Bristlenose Pleco Care Guide

Bristlenose Plecoes, Ancistrus spp., are a group of plecoes that have proven to be the ideal algae control fish for almost any freshwater aquarium. They stay small, don’t bother fish, eat almost every type of algae, thrive in almost any temperature, and thrive in almost any type of water (hard or soft).

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Bristlenose plecoes actually come in many forms including albino, longfin, albino longfin, and others. Some are darker or lighter (also affected by substrate and background color, as well as lighting). Some have lots of spots and some are effectively solid.

Safe with Other Fish:

Bristlenose plecoes are the only pleco I trust with fancy goldfish and one of very few I would ever house with discus. Both of these fish are slow, easy targets for plecoes who want to chow down on their slime coat and/or skin. Even other plecoes that are commonly considered to be safe, such as rubberlip plecoes with fancy goldfish, are not as safe in my experience. I once had a rubberlip chew up the sides of a couple fancy goldfish overnight, including removing the eye of one of them.

Thrive in Almost Any Temperature:

Bristlenose plecoes are able to thrive in a wide temperature range. I have had them with fancy goldfish at room temperature (72F) as well as with discus at 85F and in both cases they do very well.

Eat Almost Any Type of Algae:

Bristlenose plecoes seem to be especially good at eating almost any type of algae. I have had them eat green algae, black hair algae (they won’t get rid of it, but they will keep it under control), green slime algae, and brown algae. They may not be as good at some types as others, but in my experience they just need more time or you need to add more of them in those cases.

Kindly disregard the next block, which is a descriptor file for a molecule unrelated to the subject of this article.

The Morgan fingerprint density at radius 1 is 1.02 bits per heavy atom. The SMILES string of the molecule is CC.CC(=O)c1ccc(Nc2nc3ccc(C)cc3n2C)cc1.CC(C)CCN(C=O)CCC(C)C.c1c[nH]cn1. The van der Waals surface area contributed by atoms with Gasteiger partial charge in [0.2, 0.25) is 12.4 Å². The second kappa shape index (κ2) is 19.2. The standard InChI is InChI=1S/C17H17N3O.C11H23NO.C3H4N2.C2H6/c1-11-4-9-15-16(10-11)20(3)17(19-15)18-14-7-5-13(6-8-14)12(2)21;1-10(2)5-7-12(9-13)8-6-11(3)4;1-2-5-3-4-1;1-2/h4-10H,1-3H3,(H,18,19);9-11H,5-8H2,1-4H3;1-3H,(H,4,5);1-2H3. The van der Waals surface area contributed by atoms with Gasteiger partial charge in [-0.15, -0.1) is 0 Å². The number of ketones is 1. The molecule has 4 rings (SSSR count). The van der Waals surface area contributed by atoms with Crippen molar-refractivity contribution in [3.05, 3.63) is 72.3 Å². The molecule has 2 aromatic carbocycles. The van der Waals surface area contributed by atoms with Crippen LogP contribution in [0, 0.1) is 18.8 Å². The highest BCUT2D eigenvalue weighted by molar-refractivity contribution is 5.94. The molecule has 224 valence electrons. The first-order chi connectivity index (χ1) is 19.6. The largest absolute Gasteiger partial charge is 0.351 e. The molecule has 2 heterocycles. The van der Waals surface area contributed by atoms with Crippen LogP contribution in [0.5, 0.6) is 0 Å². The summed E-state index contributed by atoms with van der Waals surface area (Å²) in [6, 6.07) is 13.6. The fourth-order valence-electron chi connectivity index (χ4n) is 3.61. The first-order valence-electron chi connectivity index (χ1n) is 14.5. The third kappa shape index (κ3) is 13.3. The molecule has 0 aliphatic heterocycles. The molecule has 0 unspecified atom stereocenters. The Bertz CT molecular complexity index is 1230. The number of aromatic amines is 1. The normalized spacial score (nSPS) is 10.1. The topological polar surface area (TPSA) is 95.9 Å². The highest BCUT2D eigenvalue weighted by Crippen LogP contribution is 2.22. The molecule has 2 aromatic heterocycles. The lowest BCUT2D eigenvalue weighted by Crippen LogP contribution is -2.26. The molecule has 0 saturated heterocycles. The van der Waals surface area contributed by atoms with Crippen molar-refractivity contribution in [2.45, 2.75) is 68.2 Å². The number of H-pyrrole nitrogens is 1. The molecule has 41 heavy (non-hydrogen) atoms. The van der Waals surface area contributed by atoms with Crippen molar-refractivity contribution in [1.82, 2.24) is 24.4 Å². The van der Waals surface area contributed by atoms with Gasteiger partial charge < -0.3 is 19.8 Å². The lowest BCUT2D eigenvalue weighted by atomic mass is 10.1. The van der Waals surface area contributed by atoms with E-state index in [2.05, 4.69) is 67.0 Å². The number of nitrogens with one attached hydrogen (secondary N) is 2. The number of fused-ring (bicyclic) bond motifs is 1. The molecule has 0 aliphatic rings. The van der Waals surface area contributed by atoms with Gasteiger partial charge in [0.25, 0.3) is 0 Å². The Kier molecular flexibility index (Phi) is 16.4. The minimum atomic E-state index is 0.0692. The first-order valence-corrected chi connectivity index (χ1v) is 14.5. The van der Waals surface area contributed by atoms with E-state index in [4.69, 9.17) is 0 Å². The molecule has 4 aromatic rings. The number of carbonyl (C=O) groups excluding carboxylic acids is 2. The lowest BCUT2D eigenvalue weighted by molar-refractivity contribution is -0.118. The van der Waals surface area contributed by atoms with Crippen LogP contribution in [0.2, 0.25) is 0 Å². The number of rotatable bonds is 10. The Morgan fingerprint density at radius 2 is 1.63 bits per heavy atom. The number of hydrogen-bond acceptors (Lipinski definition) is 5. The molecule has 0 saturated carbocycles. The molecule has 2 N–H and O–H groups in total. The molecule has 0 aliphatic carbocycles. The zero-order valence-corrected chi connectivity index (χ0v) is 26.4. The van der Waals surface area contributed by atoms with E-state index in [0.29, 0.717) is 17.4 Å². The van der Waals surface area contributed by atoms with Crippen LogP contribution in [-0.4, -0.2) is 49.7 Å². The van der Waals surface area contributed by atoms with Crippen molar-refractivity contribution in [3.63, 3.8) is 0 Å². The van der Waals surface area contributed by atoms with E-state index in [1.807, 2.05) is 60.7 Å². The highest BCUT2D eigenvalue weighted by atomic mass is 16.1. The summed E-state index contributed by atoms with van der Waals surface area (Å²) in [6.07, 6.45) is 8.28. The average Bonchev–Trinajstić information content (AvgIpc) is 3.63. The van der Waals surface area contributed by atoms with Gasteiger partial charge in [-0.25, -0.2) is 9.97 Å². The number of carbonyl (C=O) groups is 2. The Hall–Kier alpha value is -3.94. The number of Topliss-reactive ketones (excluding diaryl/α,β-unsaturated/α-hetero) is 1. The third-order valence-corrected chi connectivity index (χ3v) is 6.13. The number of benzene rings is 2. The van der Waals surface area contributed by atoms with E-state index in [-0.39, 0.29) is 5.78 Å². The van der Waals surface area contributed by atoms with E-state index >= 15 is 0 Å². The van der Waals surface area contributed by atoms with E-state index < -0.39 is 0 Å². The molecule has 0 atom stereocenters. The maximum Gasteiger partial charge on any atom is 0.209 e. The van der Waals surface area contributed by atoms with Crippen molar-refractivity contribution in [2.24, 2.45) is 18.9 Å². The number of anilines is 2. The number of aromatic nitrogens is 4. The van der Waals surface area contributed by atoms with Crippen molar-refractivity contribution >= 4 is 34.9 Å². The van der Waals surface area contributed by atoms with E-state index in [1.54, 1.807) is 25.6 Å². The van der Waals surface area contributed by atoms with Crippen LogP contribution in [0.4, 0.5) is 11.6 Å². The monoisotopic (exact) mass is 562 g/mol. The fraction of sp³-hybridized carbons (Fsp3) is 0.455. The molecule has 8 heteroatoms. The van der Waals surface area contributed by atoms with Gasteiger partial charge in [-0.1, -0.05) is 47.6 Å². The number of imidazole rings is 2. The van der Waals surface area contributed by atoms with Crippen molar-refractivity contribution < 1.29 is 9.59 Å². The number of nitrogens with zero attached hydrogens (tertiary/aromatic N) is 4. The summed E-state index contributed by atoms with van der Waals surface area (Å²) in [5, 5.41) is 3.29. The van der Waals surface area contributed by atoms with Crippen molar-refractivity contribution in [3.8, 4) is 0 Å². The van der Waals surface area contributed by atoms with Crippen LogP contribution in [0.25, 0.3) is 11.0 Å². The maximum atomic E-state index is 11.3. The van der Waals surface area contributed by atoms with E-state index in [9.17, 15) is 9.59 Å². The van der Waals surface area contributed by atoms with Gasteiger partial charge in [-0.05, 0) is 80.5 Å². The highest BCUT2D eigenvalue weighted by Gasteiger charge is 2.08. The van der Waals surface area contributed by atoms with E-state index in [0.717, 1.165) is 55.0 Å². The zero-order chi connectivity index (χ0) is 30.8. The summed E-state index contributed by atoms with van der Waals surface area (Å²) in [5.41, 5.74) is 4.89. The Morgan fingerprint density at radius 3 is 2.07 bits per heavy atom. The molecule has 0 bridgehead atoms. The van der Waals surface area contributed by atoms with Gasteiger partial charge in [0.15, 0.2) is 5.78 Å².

They Stay Small:

Unlike so many other plecoes, bristlenose stay nice and small. The largest I have ever seen were about 5″ or so and wild caught. I have not seen anyone get the small ones to actually grow to be that large. Perhaps it is a different species or the captive ones have been bred to be a little smaller (possibly on accident). The largest I have seen people grow them in their tanks is about 3-4″. They are sold as small as 1-1.5″, which can start in a 10 gallon. Long term I would consider a 20 gallon to be minimum.


Bristlenose plecoes are not hard to breed. They will not breed like convict cichlids or guppies, but they are not particularly difficult. I had a client who accidentally bred hers. She took very good care of her tank so the water quality was very good. She fed New Life Spectrum exclusively (not even algae wafers or anything like that). Her main decoration was a hollow plastic rock that the pair made a nest in. She was able to isolate many of the babies into a net breeder to keep them safe from the other fish (a separate tank would have been ideal).

I accidentally bred bristlenose plecoes recently. I have two males and two females in a 75 with fancy goldfish, platies, and zebra danios. I have a piece of African root wood that had a really good cave in it where they bred. I now have babies growing up in the tank unaided by me (besides increasing the photoperiod to increase the natural algae for them to forage on). I have added a few cichlid stones (hollow, ceramic decorative rocks) that they now prefer and they have had at least one batch of babies in there.

Please Include Driftwood:

Like any pleco in my experience, bristlenose should have natural driftwood in their tank. It is a natural component of their habitat so it will make them feel much more comfortable, and it is actually part of their diet (some fish foods even include it as an ingredient now).

The Bristlenose Plecoes in the 300 Gallon are Breeding!